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The Performance of Improvisation: Traffic Practice and the Production of Space
Halmstad University, School of Social and Health Sciences (HOS), Social Change, Learning and Social Relations (SLSR).ORCID iD: 0000-0002-2972-6273
2004 (English)In: ACME: An International E-Journal for Critical Geographies, ISSN 1492-9732, E-ISSN 1492-9732, Vol. 3, no 1, p. 41-62Article in journal (Refereed) Published
Abstract [en]

The aim of this paper is to discuss an ethnographic study of traffic in terms of theproduction of space. Traffic participation, negotiation and collaboration are viewed from aperformative perspective in this study. That is, traffic involves multiple ways of creatingdifferences between continuity and interruptions, making order in mundane spaces througha continuous and simultaneous struggle involving non-verbal, non-human, human, textualand other discursive means. Performance not only involves a process of the relationalconstruction of identity; the term is widened to include all sorts of practices that areinvolved in the human project of creating places and producing spaces in conditions thatcan be defined as negotiations. Identity is one important aspect in this relationalinteraction. Empirical findings also suggest, however, that it might also be important tolook further into a process called presentational presence. The performance of apresentational presence is here seen as one aspect of practice through which negotiationsamong traffic participants are constructed in relational ways. Performance in traffic canthus not be reduced to a mimetic practice of temporarily involved actors. Producing spacesand creating places is viewed as an existential project involving the negotiation of order. Iargue that there are specific elements in the act of performance by way of presentation thathold a seed to perpetual change at the same time as they reproduce multiple andsimultaneous order. This argument will be supported by examples from studies of nonverbal communication in traffic. Order is here represented by knowledge of scriptlikemaps of pre-given and preconceived, normative and non-normative, clues on how toact in specific situations. Therefore the production of new acts, and thus a different order intraffic is dependent on the knowledge structures in which they take place. It is argued thatmultiple knowledge structures are used as the starting point for improvisation andnegotiations. Practice in general could be said to be a continuously ongoing struggle forchange in preconceived order. This continuous and simultaneous struggle can be defined asan on-going-ness. Thus, it is not any stable and given order that makes traffic work.Instead, traffic emerges out of certain practices that aim at reproducing, and at the sametime changing an order, ultimately producing more or less safe and effective spaces. Rulesrepresent such knowledge structure that aims at order and which traffic participants use asassociation for practice and meaning. Knowledge structures, order, improvisation andnegotiation are thus intertwined and inseparable. Without order there would be noimprovisation, and without improvisation, order would be difficult to define at all.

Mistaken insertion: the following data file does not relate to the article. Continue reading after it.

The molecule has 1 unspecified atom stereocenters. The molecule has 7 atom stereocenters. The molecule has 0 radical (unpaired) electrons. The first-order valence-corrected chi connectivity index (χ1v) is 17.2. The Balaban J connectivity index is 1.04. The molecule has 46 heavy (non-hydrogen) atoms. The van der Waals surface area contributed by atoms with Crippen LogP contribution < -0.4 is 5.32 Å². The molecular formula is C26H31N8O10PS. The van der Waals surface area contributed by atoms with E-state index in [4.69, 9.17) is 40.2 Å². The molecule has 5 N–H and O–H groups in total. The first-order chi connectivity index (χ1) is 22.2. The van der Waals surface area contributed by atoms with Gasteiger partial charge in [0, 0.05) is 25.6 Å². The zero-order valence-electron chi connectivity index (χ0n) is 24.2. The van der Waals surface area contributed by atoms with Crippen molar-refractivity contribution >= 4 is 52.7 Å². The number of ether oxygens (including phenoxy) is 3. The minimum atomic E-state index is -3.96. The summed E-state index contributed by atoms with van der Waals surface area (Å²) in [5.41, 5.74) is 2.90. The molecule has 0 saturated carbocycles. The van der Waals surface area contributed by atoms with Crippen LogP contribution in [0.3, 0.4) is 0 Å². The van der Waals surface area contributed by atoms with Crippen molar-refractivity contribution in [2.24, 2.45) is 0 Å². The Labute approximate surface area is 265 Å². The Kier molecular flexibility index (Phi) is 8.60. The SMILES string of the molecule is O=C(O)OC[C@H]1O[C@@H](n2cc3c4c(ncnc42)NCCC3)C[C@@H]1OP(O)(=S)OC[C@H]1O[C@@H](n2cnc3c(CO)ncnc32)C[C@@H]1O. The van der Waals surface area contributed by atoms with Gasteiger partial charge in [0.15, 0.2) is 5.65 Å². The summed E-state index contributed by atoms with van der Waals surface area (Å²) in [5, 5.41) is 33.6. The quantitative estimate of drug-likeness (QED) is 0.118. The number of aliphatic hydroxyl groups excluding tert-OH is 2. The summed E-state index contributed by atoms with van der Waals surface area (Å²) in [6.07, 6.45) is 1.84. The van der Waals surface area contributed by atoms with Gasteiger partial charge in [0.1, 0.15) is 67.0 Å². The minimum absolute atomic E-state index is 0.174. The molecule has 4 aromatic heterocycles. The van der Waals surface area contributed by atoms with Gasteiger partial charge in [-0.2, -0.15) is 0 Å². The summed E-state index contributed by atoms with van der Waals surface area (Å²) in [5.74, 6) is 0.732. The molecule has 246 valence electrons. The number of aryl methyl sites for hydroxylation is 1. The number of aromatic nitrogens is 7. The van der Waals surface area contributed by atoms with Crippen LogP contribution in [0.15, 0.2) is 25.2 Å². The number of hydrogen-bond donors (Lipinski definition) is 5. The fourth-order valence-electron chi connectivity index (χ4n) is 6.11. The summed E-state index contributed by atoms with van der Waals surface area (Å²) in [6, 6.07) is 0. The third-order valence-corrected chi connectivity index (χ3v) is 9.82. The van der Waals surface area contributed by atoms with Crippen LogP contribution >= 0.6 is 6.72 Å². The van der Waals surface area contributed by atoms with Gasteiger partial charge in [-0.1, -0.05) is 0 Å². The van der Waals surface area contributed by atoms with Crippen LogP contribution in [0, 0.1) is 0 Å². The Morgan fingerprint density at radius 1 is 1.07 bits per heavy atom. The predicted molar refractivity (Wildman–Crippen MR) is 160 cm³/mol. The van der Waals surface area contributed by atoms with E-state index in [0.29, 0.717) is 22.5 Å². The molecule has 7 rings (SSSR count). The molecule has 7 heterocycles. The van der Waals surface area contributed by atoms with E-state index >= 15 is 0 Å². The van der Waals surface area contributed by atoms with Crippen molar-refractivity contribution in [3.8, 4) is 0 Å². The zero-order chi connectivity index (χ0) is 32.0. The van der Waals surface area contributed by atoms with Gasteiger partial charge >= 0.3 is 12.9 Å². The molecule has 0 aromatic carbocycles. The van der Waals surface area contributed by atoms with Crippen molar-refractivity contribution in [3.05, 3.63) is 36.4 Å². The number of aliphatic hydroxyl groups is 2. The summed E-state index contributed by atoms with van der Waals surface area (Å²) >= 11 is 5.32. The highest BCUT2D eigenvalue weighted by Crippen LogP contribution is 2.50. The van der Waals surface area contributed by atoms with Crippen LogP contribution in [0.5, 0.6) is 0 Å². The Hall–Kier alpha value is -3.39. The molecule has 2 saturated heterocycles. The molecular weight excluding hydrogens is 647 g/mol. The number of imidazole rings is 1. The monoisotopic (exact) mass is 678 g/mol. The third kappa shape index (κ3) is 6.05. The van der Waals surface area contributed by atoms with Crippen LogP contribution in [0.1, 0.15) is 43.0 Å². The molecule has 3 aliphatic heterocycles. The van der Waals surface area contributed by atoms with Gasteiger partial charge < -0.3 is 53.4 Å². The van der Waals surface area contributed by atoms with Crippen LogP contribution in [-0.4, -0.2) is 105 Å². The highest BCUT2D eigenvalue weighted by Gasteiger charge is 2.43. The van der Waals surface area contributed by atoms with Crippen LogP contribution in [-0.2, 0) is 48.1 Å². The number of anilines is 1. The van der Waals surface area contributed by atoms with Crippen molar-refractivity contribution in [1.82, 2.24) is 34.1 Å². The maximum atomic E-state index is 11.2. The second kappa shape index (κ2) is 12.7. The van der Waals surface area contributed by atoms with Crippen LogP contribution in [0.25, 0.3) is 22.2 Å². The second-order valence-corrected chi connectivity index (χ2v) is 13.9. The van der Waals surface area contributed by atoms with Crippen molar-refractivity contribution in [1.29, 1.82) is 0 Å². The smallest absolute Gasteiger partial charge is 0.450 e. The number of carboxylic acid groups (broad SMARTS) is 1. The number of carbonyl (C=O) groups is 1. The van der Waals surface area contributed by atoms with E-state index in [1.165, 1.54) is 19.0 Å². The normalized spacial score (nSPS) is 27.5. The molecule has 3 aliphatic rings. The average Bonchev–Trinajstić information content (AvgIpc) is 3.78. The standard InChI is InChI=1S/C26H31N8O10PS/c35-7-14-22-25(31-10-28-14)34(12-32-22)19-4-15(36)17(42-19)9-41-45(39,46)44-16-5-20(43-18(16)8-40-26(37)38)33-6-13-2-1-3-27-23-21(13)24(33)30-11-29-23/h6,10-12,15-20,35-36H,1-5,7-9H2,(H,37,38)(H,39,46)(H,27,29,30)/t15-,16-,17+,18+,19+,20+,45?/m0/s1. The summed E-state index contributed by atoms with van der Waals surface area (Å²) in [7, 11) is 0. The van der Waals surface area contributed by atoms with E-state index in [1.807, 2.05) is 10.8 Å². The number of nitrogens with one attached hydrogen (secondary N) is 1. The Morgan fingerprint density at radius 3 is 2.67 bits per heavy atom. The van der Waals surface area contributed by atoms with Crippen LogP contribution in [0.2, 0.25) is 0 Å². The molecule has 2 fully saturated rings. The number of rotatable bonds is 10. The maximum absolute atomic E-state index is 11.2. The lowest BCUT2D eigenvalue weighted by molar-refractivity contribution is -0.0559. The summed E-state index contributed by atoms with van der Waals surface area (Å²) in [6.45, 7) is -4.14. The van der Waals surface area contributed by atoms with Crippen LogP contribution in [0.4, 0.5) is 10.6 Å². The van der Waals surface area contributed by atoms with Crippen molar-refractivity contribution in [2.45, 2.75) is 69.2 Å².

Place, publisher, year, edition, pages
Kelowna, B.C.: Okanagan University College, Dept. of Geography , 2004. Vol. 3, no 1, p. 41-62
Keywords [en]
traffic, production of space, performance of place, presentational presence
National Category
Human Geography
Identifiers
URN: urn:nbn:se:hh:diva-4534Scopus ID: 2-s2.0-27544500170OAI: oai:DiVA.org:hh-4534DiVA, id: diva2:321936
Available from: 2010-06-03 Created: 2010-06-03 Last updated: 2017-12-12Bibliographically approved

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Jonasson, Mikael

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CiteExportLink to record
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Citation style
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